Grain bowl, Buddha bowl, harvest bowl, burrito bowl, big ass salad — or the perfectly fine and broadly used — food bowl.
I was introduced to the term “food bowl” by my brother-in-law. He was chopping veggies in the kitchen while we were on vacation, resulting in a family favorite, gado-gado. I am not a big fan of the term “food bowl” – probably because it makes me think of a dog bowl. While the simple and descriptive name leaves something to be desired, a well built-food bowl does not.
A bowl is cozy and informal. As a simple vessel they make us happy. When your create a successful good bowl, you bring together complementary flavors in one space, mixing and matching each bite. The supported sides allowing a particular architecture a plate simply doesn’t provide. Food bowls are great for those of you overachievers out there who manage to food prep during the weekend. Without making a major commitment to a menu, you can slice and dice your a variety of veggies which makes creating your food bowl easier during the week.
An aside…I haven’t been able to bring myself to make a smoothie bowl. Yes, the colors are beautiful and I’m sure they are also delicious, but for me it’s entirely impractical. I make a smoothie so I can feed myself with one hand while accomplishing some other task like driving or checking email at the office. I have no extra time for such luxury are a breakfast food bowl.
A satisfying food bowel (for lunch or dinner) takes simple ingredients and balances flavors, textures and livens them with small amounts of flavor-enhancing goodies, like a slice of lime or drizzle of a nice balsamic vinegar to tie it all together.
I have had only two food bowl fails, both were simply too much of a good thing — carbs. Thanksgiving leftovers and a southern veggie bowl that was poorly planned. The textures and flavor profiles were too similar, resulting in a heaping bowl of…..mush.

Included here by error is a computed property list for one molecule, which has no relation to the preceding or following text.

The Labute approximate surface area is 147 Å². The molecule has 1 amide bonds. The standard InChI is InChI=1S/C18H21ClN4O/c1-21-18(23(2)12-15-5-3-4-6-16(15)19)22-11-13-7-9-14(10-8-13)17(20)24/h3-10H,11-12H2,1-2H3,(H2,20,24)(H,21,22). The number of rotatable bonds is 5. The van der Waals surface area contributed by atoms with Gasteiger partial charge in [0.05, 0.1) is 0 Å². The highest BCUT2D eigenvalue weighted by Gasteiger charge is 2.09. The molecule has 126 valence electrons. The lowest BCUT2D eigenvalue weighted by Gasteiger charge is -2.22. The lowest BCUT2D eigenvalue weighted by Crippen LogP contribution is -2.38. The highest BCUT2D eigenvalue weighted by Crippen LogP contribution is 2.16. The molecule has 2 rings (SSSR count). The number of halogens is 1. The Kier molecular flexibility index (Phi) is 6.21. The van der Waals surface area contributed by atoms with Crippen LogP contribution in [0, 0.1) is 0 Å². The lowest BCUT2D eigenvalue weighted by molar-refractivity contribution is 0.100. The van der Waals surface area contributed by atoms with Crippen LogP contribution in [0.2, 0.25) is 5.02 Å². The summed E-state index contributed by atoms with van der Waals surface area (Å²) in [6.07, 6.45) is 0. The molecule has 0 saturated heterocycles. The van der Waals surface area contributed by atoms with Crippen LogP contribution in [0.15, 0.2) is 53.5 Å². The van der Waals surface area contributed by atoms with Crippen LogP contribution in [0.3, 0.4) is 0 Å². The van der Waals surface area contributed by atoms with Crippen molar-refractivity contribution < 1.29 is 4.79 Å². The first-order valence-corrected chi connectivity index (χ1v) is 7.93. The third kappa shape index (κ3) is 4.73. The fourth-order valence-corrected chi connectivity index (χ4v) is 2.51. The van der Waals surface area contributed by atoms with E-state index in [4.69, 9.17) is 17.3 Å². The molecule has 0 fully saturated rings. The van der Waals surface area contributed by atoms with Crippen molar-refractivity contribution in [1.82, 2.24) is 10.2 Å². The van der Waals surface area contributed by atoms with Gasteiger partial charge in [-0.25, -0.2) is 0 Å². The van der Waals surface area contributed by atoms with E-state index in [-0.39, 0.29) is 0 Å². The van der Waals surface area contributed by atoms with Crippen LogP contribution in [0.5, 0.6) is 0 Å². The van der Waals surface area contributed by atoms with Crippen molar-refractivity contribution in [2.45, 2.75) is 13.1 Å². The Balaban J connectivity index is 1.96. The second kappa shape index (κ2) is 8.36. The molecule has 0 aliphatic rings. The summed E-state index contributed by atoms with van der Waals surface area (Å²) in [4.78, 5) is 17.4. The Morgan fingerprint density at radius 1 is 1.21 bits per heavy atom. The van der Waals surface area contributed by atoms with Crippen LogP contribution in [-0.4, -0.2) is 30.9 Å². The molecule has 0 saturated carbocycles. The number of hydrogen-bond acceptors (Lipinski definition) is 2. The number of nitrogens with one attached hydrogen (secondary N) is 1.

My kids aren’t into spicy food or even strong flavors, but I am. One reason I so enjoy making food bowls is the ability for us to build exactly what we want, and I am spared from another boring dinner and from their complaints.
Some of my favorite combinations (this week) are: Rice and romaine base + “ground beef” style tofu + avocado slices + pickled jalapenos and mangoes + lime juice and salsa
My kids, who seem uninterested in flavor, eat a version of it like this: Rice + refried black beans + guacamole + lettuce + tortilla on the side
Before you begin building a bowl choose a flavor profile. Are you in the mood of Thai? Seasonal garden fare? Tex-mex? Japanese? Italian? Mediterranean?
Base: Soba noodles, bow-tie pasta, quinoa, rice, chopped kale, crispy romaine lettuce, pearled couscous, millet, barley…. Or mix and match. Note: To effort to keep my calories in check and eat more greens, half of my base is almost always romaine lettuce, lightly sauteed kale, or broccoli. These work with basically any flavor I’m in the mood for.
Protein : Chickpeas, black beans, tofu, tempeh, veggie burner of your choice, favorite meat substitute (I’m not a super fan), portobello mushrooms
Toppings: Cucumbers, sliced cherry tomatoes, green peas, sugar peas, roasted broccoli, chickpeas, sprouts, steamed green beans, roasted okra, diced/roasted sweet potato, steamed broccoli, all the veggies. All of them.
Goodies: Matchstick carrots, sprouts, pumpkin seeds, sliced almonds, chopped walnuts, maderin oranges, pickled red onions, mangoes
Extra flavor: Squeeze of lime juice, balsamic reduction, pico de gallo, salsa, thai chilis, salad dressing, shot of soy sauce, homemade Chinese garlic sauce.